New blog!

This week, I’ve taken advantage of some of my funemployment time to we work our website infrastructure. As part of my new job (more on that soon!) I’ll be communicating publicly more and I need a better blog space. I set up a blogger a few years ago but I really hate it. It’s not that Blogger is a terrible platform per se. It just doesn’t integrate well with the rest of my website and the comments I got were 90% spam.

At the time, I used Blogger because I didn’t want to mess implementing a blog on my own website infrastructure. Why? The honest answer is an object lesson in software engineering. The last time I re-built my website I thought that building a website generator sounded like a fantastic excuse to learn some Ruby. Why not? It’s a great programming language for web stuff and learning new languages is good, right? While those are both true, software maintainability is important. When I went to try and add a blog, it’d been nearly 4 years since I’d written a line of ruby code and the static site generation framework I was using (nanoc) had moved to a backwards-incompatible new version and I had no clue how to move my site forward without re-learning Ruby and nanoc and rewriting it from scratch. I didn’t have the time for that.

This time, I learned my lesson and went all C programmer on it. The new infra is built in Python, a language I use nearly daily in my Mesa work and, instead of using someone else’s static site generation infra, I rolled my own. I’m using Jinja2 for templating as well as Pygments for syntax highlighting and Pandoc for Markdown to HTML conversion. They’re all libraries not frameworks so they take a lot less learning to figure out and remember how to use. Jinja2 is something of a framework (it’s a templating language) but it’s so obvious and user-friendly that it’s basically impossible to forget how to use.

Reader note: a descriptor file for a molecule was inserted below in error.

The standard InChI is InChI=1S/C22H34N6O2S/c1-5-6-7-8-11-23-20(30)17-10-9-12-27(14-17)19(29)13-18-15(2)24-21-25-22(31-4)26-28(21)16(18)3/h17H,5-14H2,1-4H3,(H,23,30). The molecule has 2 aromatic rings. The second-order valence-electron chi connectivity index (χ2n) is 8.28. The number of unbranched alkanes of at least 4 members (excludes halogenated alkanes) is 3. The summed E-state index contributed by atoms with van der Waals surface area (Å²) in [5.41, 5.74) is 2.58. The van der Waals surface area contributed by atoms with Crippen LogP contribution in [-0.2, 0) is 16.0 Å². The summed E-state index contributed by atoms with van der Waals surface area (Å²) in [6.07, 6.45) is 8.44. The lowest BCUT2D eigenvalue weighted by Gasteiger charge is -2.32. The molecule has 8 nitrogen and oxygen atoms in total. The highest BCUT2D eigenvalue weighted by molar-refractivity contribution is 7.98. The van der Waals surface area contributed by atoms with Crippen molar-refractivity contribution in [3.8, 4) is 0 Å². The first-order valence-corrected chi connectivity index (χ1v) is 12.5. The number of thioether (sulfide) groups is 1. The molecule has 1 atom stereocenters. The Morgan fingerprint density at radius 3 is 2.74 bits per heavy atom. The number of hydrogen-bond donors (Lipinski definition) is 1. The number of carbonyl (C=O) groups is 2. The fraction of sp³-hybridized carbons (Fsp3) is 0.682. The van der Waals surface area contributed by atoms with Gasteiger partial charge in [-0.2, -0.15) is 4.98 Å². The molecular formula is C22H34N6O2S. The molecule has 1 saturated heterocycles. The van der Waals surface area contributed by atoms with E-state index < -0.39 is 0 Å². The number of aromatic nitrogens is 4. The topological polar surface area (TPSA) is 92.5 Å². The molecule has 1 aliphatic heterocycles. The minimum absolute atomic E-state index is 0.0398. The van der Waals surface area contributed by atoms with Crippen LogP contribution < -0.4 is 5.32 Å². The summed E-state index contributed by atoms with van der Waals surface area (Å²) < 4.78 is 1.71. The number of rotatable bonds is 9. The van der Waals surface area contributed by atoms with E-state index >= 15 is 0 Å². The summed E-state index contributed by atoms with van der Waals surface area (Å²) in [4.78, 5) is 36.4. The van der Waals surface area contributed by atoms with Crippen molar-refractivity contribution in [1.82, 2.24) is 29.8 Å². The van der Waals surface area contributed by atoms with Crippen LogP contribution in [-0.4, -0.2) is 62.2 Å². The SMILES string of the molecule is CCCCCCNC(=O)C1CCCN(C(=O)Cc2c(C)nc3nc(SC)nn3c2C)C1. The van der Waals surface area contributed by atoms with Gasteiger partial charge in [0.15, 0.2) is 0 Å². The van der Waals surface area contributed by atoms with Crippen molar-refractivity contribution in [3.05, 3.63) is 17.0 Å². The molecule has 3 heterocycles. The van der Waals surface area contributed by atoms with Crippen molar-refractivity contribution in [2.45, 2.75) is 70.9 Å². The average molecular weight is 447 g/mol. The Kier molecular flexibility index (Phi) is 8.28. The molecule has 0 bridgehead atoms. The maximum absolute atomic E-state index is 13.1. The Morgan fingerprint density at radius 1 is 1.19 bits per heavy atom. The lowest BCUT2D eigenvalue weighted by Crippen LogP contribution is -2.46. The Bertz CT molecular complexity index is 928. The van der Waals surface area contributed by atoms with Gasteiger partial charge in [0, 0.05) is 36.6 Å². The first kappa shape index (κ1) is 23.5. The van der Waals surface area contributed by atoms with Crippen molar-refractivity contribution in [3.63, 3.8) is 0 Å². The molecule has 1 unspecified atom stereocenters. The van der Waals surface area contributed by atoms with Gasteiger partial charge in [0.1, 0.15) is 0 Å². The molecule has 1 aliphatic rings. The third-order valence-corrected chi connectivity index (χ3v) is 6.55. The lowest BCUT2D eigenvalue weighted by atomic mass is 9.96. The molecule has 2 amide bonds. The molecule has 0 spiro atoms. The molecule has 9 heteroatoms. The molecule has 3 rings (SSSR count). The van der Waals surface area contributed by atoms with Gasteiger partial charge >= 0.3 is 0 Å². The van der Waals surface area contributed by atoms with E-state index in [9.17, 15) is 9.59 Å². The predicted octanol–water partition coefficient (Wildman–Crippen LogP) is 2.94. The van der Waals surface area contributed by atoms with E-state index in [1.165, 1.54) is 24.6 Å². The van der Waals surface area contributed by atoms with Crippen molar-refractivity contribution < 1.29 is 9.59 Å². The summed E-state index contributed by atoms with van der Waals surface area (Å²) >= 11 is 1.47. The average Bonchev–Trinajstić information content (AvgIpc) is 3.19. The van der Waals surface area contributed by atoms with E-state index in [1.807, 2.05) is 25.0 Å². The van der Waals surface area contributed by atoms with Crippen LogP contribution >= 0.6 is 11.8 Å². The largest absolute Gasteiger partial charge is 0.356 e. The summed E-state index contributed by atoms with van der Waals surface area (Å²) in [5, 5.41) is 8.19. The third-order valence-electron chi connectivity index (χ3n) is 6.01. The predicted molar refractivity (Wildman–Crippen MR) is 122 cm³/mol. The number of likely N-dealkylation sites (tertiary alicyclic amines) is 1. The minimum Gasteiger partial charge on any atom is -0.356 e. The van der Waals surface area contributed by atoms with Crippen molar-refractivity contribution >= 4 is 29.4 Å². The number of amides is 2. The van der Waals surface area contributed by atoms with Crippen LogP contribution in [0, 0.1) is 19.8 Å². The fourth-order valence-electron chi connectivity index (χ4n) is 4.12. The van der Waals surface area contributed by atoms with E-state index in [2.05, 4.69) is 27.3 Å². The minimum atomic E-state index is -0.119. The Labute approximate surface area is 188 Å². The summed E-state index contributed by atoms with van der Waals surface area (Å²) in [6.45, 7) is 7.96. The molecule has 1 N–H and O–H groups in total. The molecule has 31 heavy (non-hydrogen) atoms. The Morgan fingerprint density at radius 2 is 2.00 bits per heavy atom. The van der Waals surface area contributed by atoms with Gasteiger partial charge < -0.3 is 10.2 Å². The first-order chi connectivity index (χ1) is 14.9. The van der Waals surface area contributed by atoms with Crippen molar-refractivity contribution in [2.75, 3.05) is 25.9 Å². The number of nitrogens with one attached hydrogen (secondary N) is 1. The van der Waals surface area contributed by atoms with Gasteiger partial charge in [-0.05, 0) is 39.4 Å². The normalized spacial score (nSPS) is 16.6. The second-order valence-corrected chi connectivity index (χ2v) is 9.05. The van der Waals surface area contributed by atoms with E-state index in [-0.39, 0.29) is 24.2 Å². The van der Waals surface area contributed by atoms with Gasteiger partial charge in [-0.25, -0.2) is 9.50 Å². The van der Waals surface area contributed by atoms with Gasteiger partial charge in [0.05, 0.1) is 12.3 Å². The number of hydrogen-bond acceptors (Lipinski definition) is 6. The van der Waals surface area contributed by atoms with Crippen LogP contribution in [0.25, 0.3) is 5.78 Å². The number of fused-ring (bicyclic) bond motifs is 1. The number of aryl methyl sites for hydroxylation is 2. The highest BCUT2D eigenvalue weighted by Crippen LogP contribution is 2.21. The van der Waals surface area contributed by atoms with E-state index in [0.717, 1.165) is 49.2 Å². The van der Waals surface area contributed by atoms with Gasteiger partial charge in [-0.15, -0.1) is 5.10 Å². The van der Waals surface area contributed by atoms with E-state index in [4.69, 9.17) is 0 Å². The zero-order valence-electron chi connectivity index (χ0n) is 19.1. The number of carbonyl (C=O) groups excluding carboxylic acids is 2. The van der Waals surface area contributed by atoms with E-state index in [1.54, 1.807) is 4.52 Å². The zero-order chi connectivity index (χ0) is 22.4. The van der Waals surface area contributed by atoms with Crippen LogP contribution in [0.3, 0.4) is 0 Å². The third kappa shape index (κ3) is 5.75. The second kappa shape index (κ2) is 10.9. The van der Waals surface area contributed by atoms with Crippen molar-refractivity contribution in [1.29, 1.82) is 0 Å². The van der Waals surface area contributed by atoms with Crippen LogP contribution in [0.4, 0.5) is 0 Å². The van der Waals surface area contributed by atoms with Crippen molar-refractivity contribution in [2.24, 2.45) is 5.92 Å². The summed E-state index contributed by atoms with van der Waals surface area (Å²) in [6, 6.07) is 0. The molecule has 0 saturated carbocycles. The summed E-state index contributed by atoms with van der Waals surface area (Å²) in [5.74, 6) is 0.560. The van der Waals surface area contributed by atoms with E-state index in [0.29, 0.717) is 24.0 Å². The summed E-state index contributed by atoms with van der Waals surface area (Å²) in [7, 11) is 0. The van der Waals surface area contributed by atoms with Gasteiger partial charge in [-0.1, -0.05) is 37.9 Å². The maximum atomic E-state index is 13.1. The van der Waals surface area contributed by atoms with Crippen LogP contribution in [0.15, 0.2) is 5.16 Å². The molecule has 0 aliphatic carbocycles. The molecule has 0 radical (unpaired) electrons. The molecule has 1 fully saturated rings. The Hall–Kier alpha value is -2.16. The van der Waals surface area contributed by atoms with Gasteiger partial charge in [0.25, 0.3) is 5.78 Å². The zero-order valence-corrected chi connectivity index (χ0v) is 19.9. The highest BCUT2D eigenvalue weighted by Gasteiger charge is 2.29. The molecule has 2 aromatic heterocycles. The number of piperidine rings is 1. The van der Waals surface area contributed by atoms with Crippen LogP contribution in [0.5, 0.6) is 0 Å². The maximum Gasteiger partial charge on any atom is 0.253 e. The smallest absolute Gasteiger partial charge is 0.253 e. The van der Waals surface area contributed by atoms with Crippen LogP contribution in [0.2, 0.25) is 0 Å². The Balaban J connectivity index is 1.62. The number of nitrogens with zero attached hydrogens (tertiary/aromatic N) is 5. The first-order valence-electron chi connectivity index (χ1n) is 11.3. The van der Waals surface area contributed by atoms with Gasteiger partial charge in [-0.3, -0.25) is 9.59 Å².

Sure, my infra isn’t nearly as nice as some. I don’t have caching and I have to re-build the whole thing every time. I also didn’t bother to implement RSS feed support, comments, or any of those other bloggy features. But, frankly, I don’t care. Even on a crappy raspberry pi, my website builds in a few seconds. As far as RSS goes, who actually uses RSS readers these days? Just follow me on the fediverse ( if you want to know when I blog stuff. Comments? 95% of the comments I got on Blogger were spam anyway. If you want to comment, reply to my toot.

The old blog lived at while the new one lives at I’ve set up my webserver to re-direct from the old one and gone though the painful process of checking every single post to ensure the re-directs work. Any links you may have should still work.

So there you have it! A new website framework written in all of 2 days. Hopefully, this one will be maintainable and, if I need to extend it, I can without re-learning whole programming languages. I’m also hoping that now that blogging is as easy as writing some markdown and doing git push, I’ll actually blog more.